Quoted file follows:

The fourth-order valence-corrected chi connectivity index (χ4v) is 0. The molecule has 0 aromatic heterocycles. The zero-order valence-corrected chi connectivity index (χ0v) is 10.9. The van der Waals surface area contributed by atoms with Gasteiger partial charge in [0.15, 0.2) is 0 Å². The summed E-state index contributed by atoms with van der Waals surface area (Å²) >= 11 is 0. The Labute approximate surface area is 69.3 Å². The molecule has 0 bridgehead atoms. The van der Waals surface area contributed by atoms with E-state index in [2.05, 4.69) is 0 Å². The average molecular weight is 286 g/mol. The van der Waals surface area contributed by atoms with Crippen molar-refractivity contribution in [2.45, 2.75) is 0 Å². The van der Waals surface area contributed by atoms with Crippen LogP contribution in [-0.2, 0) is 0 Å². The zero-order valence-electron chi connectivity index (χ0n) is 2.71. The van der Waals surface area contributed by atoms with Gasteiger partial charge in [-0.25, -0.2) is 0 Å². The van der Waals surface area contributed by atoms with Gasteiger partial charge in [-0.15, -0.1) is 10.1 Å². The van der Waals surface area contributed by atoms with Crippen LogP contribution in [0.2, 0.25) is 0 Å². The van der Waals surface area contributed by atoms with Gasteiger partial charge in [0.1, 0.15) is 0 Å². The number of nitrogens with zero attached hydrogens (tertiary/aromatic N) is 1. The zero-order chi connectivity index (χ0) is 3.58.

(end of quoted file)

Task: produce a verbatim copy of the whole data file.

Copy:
The fourth-order valence-corrected chi connectivity index (χ4v) is 0. The molecule has 0 aromatic heterocycles. The zero-order valence-corrected chi connectivity index (χ0v) is 10.9. The van der Waals surface area contributed by atoms with Gasteiger partial charge in [0.15, 0.2) is 0 Å². The summed E-state index contributed by atoms with van der Waals surface area (Å²) >= 11 is 0. The Labute approximate surface area is 69.3 Å². The molecule has 0 bridgehead atoms. The van der Waals surface area contributed by atoms with E-state index in [2.05, 4.69) is 0 Å². The average molecular weight is 286 g/mol. The van der Waals surface area contributed by atoms with Crippen molar-refractivity contribution in [2.45, 2.75) is 0 Å². The van der Waals surface area contributed by atoms with Crippen LogP contribution in [-0.2, 0) is 0 Å². The zero-order valence-electron chi connectivity index (χ0n) is 2.71. The van der Waals surface area contributed by atoms with Gasteiger partial charge in [-0.25, -0.2) is 0 Å². The van der Waals surface area contributed by atoms with Gasteiger partial charge in [-0.15, -0.1) is 10.1 Å². The van der Waals surface area contributed by atoms with Crippen LogP contribution in [0.2, 0.25) is 0 Å². The van der Waals surface area contributed by atoms with Gasteiger partial charge in [0.1, 0.15) is 0 Å². The number of nitrogens with zero attached hydrogens (tertiary/aromatic N) is 1. The zero-order chi connectivity index (χ0) is 3.58.